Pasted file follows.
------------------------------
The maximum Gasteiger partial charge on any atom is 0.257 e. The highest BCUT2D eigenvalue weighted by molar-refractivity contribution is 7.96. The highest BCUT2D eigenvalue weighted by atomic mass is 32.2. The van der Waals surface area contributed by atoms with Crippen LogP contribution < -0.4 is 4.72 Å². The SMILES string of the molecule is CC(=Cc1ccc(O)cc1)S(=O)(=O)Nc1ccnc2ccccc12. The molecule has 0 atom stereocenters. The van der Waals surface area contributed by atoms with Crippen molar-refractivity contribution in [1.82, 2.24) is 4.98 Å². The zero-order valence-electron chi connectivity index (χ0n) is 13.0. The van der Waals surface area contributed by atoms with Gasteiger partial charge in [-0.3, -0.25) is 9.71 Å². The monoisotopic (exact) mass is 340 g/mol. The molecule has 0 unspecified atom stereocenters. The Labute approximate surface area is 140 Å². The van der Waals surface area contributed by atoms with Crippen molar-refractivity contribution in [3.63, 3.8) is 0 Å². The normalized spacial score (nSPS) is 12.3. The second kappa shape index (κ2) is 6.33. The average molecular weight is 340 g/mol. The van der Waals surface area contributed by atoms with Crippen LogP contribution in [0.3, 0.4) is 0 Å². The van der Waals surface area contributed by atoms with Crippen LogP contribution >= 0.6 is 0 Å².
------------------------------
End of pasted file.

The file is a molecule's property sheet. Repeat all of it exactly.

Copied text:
The maximum Gasteiger partial charge on any atom is 0.257 e. The highest BCUT2D eigenvalue weighted by molar-refractivity contribution is 7.96. The highest BCUT2D eigenvalue weighted by atomic mass is 32.2. The van der Waals surface area contributed by atoms with Crippen LogP contribution < -0.4 is 4.72 Å². The SMILES string of the molecule is CC(=Cc1ccc(O)cc1)S(=O)(=O)Nc1ccnc2ccccc12. The molecule has 0 atom stereocenters. The van der Waals surface area contributed by atoms with Crippen molar-refractivity contribution in [1.82, 2.24) is 4.98 Å². The zero-order valence-electron chi connectivity index (χ0n) is 13.0. The van der Waals surface area contributed by atoms with Gasteiger partial charge in [-0.3, -0.25) is 9.71 Å². The monoisotopic (exact) mass is 340 g/mol. The molecule has 0 unspecified atom stereocenters. The Labute approximate surface area is 140 Å². The van der Waals surface area contributed by atoms with Crippen molar-refractivity contribution in [3.63, 3.8) is 0 Å². The normalized spacial score (nSPS) is 12.3. The second kappa shape index (κ2) is 6.33. The average molecular weight is 340 g/mol. The van der Waals surface area contributed by atoms with Crippen LogP contribution in [0.3, 0.4) is 0 Å². The van der Waals surface area contributed by atoms with Crippen LogP contribution >= 0.6 is 0 Å².